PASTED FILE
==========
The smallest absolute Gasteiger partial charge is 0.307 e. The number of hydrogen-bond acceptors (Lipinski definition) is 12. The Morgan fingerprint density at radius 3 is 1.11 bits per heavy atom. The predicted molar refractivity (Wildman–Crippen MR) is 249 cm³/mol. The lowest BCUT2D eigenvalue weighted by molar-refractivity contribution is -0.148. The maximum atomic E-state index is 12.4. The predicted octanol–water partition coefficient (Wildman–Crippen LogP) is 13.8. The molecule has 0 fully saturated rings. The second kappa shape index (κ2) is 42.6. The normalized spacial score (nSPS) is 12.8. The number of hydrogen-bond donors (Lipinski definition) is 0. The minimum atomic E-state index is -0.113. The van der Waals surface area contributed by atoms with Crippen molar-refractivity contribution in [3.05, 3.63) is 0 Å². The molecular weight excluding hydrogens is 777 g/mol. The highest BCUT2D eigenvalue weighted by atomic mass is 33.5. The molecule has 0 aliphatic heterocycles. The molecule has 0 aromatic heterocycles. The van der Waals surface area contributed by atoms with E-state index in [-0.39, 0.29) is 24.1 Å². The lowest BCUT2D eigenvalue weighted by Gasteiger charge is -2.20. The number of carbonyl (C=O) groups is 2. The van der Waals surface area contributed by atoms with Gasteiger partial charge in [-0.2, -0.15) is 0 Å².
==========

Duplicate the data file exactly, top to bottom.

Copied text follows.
The smallest absolute Gasteiger partial charge is 0.307 e. The number of hydrogen-bond acceptors (Lipinski definition) is 12. The Morgan fingerprint density at radius 3 is 1.11 bits per heavy atom. The predicted molar refractivity (Wildman–Crippen MR) is 249 cm³/mol. The lowest BCUT2D eigenvalue weighted by molar-refractivity contribution is -0.148. The maximum atomic E-state index is 12.4. The predicted octanol–water partition coefficient (Wildman–Crippen LogP) is 13.8. The molecule has 0 fully saturated rings. The second kappa shape index (κ2) is 42.6. The normalized spacial score (nSPS) is 12.8. The number of hydrogen-bond donors (Lipinski definition) is 0. The minimum atomic E-state index is -0.113. The van der Waals surface area contributed by atoms with Crippen molar-refractivity contribution in [3.05, 3.63) is 0 Å². The molecular weight excluding hydrogens is 777 g/mol. The highest BCUT2D eigenvalue weighted by atomic mass is 33.5. The molecule has 0 aliphatic heterocycles. The molecule has 0 aromatic heterocycles. The van der Waals surface area contributed by atoms with E-state index in [-0.39, 0.29) is 24.1 Å². The lowest BCUT2D eigenvalue weighted by Gasteiger charge is -2.20. The number of carbonyl (C=O) groups is 2. The van der Waals surface area contributed by atoms with Gasteiger partial charge in [-0.2, -0.15) is 0 Å².